Detecting and Splitting Scenes in a Movie Clip
As a concrete example to become familiar with PySceneDetect, let's use the following short clip from the James Bond movie, GoldenEye (Copyright © 1995 MGM):
You can download the clip from here (may have to right-click and save-as, put the video in your working directory as
goldeneye.mp4). We will first demonstrate using the default parameters, then how to find the optimal threshold/sensitivity for a given video, and lastly, using the PySceneDetect output to split the video into individual scenes/clips.
Content-Aware Detection with Default Parameters
In this case, we want to split this clip up into each individual scene - at each location where a fast cut occurs. This means we need to use content-aware detecton mode (
detect-content) or adaptive mode (
detect-adaptive). The alternative is to detect fade-in/fade-out using
Using the following command, let's run PySceneDetect on the video using the default threshold/sensitivity:
scenedetect --input goldeneye.mp4 detect-content list-scenes save-images
Running the above command, in the working directory, you should see a file
goldeneye.scenes.csv, as well as thumbnails for the start/middle/end of each scene as
goldeneye-XXXX-00/01.jpg (the output directory can be specified with the
-o/--output option after the
save-images command, or after
scenedetect to specify the output for all files). The results should appear as follows:
|Scene #||Start Time||Preview|
Note that this is almost perfect - however, one of the scene cuts/breaks in scene 17 was not detected. To find the proper threshold, we need to generate a statistics file.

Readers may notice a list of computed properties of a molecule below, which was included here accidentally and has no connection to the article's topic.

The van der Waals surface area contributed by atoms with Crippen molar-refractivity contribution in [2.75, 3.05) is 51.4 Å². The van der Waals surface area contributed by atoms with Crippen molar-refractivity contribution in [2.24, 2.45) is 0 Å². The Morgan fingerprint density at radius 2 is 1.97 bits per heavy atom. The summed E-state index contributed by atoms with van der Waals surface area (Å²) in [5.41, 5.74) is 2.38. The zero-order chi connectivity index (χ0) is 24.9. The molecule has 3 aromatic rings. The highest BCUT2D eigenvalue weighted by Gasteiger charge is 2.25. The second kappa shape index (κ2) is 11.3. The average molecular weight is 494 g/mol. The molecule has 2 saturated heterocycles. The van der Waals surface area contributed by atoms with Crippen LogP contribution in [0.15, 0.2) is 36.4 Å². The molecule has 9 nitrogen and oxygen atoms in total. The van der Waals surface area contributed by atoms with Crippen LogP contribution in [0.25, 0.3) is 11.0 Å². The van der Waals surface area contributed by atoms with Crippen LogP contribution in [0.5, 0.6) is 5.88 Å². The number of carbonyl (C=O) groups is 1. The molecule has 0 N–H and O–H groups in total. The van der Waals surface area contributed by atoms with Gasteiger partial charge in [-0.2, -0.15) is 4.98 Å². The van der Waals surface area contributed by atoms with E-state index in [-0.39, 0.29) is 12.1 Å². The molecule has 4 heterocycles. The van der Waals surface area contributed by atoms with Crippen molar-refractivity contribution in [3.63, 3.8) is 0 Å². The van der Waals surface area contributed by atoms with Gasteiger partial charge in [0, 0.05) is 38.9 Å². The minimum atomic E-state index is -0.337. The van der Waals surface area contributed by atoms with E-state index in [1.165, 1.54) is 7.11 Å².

Finding Optimal Threshold/Sensitivity Value
We now know that a threshold of
30 does not work in all cases for our video, which is clear if we look at the generated images for scene 17 (note the last image is from a different scene):
We can determine the proper threshold in this case by generating a statistics file (with the
--stats option) for the video
goldeneye.mp4, and looking at the behaviour of the values where we expect the scene break/cut to occur in scene 17:
scenedetect --input goldeneye.mp4 --stats goldeneye.stats.csv detect-content list-scenes save-images
After examining the file and determining an optimal value of 27 for
detect-content, we can set the threshold for the detector via:
scenedetect --input goldeneye.mp4 --stats goldeneye.stats.csv detect-content --threshold 27 list-scenes save-images
Note that specifying the same
--stats file again will make parsing the scenes significantly quicker, as the frame metrics stored in this file are re-used as a cache instead of computing them again. Finally, our updated scene list appears as follows (similar entries skipped for brevity):
|Scene #||Start Time||Preview|
Now the missing scene (scene number 18, in this case) has been detected properly, and our scene list is larger now due to the added cuts.
Splitting/Cutting Video into Clips
The last step to automatically split the input file into clips is to specify the
split-video command. This will pass a list of the detected scene timecodes to
ffmpeg if installed, splitting the input video into scenes.
You may also want to use the
-c/--copy option to ensure that no re-encoding is performed (using
mkvmerge instead), at the expense of frame-accurate scene cuts, since when copying, cuts can sometimes only be generated on keyframes. You can also pass the
-hq/--high-quality option to ensure the output videos are visually identical to the input (at the expense of longer processing time and greater filesize).
Thus, to generate a sequence of files
goldeneye-scene-003.mp4..., our full command becomes:
scenedetect -i goldeneye.mp4 -o output_dir detect-content -t 27 list-scenes save-images split-video
The scene number
-001 will be added to the output filename automatically.